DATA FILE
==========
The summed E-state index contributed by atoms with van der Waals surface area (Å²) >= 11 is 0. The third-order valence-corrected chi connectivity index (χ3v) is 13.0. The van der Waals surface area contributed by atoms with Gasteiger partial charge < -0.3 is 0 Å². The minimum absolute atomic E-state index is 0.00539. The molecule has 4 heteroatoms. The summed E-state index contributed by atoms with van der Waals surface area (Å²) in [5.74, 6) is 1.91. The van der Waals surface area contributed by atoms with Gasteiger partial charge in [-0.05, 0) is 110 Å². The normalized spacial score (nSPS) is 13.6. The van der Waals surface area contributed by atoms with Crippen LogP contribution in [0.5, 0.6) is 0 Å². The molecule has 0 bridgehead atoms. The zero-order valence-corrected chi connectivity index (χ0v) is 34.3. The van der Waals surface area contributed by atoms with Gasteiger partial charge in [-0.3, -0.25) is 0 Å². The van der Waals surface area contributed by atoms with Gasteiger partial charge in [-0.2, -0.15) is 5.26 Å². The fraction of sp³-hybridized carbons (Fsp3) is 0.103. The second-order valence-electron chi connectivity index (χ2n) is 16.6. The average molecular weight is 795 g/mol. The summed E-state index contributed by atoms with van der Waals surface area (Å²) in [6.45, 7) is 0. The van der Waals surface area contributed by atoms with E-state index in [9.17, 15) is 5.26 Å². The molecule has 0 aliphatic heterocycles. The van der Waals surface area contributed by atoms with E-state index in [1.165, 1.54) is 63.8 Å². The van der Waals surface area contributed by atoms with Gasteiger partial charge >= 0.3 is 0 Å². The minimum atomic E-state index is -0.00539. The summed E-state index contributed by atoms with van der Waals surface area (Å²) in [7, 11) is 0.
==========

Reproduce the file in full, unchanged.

The summed E-state index contributed by atoms with van der Waals surface area (Å²) >= 11 is 0. The third-order valence-corrected chi connectivity index (χ3v) is 13.0. The van der Waals surface area contributed by atoms with Gasteiger partial charge < -0.3 is 0 Å². The minimum absolute atomic E-state index is 0.00539. The molecule has 4 heteroatoms. The summed E-state index contributed by atoms with van der Waals surface area (Å²) in [5.74, 6) is 1.91. The van der Waals surface area contributed by atoms with Gasteiger partial charge in [-0.05, 0) is 110 Å². The normalized spacial score (nSPS) is 13.6. The van der Waals surface area contributed by atoms with Crippen LogP contribution in [0.5, 0.6) is 0 Å². The molecule has 0 bridgehead atoms. The zero-order valence-corrected chi connectivity index (χ0v) is 34.3. The van der Waals surface area contributed by atoms with Gasteiger partial charge in [-0.3, -0.25) is 0 Å². The van der Waals surface area contributed by atoms with Gasteiger partial charge in [-0.2, -0.15) is 5.26 Å². The fraction of sp³-hybridized carbons (Fsp3) is 0.103. The second-order valence-electron chi connectivity index (χ2n) is 16.6. The average molecular weight is 795 g/mol. The summed E-state index contributed by atoms with van der Waals surface area (Å²) in [6.45, 7) is 0. The van der Waals surface area contributed by atoms with E-state index in [9.17, 15) is 5.26 Å². The molecule has 0 aliphatic heterocycles. The van der Waals surface area contributed by atoms with E-state index in [1.165, 1.54) is 63.8 Å². The van der Waals surface area contributed by atoms with Gasteiger partial charge >= 0.3 is 0 Å². The minimum atomic E-state index is -0.00539. The summed E-state index contributed by atoms with van der Waals surface area (Å²) in [7, 11) is 0.